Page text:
Walking with the Gormley Statues on Lake Ballard


The legendary artist, sculptor, and modern designer has struck again. Anthony Gormley has caused another stir, but this time in Western Australia. His eerie mark on the salt flats of Lake Ballard not far from the Western Australian town of Menzies attracts thousands of contemporary art lovers every year and is sure to continue to do so into the future.

The 51 life sized black steel statues are spread across Lake Ballard salt lake and were an initiative of the Perth International Arts Festival in 2005 to celebrate the the 50th anniversary of the Arts Festival. Visitors to the site can take in the smells and eerie quietness of the Ballard goldfield, and drive along the Golden Quest Discovery Trail to the historic ghost towns and tourist sites of Kalgoorlie.



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Inside Australia, Lake Ballard, WA
Photo Credit: Flickr/Amanda Slater



What exactly are Gormley’s Statues? When Gormley came up with the idea of creating a spectacular masterpiece in the salt fields, he asked 131 of the locals from the nearby town of Menzies to scan their naked bodies in casual poses. These naked body scans were then used as the basis for the attitudes and emotions of these spectacular statues.

All elements of Western Australia shine through in these statues, the special steel alloy metal originates from the local area, the bodies are the exact height of the local people, and they stand out from the intense golden sands of the Lake Ballard salt flats.

Gormley said that from the very first minute he arrived in Menzies and saw Lake Ballard in the distance, he knew that his creations would have to match or better the natural geology and would have to be just as awe inspiring as the lake itself. The human equivalent could not be portrayed in any other way than by using actual humans as the basis of the artwork.


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Inside Australia, Lake Ballard, WA
Photo Credit: Flickr/Amanda Slater


The closest town of Menzies was once a mining town with a population of over 5,000 people, with many hotels and breweries, and a fully functional hospital, but this has since declined and the town has basically turned into a small village which is only kept running through the mass influx of tourists who want to visit the Gormley statues and the Aboriginal art including work by the Ilkurlka and the Tjuntjuntjara people.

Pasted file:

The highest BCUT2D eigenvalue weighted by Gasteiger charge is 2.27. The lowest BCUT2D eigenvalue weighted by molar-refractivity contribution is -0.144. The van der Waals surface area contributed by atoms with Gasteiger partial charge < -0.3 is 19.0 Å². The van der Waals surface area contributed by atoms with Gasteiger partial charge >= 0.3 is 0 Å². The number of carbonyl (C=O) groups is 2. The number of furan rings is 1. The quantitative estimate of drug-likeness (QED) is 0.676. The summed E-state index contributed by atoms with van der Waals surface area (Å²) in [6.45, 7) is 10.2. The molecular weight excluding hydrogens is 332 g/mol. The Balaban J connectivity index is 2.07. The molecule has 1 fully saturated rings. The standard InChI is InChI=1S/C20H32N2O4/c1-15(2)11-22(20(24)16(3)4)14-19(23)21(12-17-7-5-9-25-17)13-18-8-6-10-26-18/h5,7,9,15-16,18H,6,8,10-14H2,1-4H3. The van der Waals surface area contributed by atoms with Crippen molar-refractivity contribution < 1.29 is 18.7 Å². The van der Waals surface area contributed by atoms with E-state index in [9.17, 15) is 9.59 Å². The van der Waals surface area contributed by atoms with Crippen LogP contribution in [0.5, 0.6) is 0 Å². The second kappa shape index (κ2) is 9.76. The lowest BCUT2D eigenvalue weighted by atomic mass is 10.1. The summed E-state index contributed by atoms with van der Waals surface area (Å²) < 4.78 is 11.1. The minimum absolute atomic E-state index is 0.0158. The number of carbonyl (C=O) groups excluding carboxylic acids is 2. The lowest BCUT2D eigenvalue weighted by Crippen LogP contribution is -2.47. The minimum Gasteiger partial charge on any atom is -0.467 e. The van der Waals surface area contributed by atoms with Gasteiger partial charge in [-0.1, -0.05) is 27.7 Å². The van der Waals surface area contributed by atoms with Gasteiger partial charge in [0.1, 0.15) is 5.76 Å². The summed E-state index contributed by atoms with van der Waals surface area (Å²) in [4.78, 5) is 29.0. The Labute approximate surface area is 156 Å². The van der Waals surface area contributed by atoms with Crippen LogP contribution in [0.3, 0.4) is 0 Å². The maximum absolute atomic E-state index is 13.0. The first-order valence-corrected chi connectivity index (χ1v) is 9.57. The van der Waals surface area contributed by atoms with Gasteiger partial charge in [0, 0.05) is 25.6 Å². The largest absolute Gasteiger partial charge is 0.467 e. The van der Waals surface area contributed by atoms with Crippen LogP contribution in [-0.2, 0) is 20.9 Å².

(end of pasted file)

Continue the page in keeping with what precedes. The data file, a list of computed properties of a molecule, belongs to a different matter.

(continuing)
One mystery that surrounds nearby Menzies is about the Town Hall. For well over 100 years the Town Hall stood with a blank clock face. In 1905, rumours have it that the ship carrying the clock face from England where it was made sank en route because of a sea monster around the Hong Kong area trying to warn sailors away from rough seas around the Western Australia coast, obviously this is just a rumour, but the Town Hall clock face stood blank until the year 2000 when a replacement face was shipped over at a cost of millions.

The best time of day to visit Lake Ballard and the Gormley statues is either very early morning or late afternoon, when the wave of heat rests upon the salt lakes and a picturesque steam bath surrounds the area.

It really is worth paying a visit to Lake Ballard, the closest thing available to these statues is the ‘Another Place’ artwork in Crosby, Liverpool, by the one and only Anthony Gormley in his home country, the United Kingdom.

Joe Worthington is an avid traveller having explored Perth numerous times, and a multi-published travel writer. He has been published in literally hundreds of travel publications and is always on the lookout for new work to do! He can be contacted at This email address is being protected from spambots. You need JavaScript enabled to view it..

For other Related Articles about travelling in WA, please scroll to the bottom of this page.

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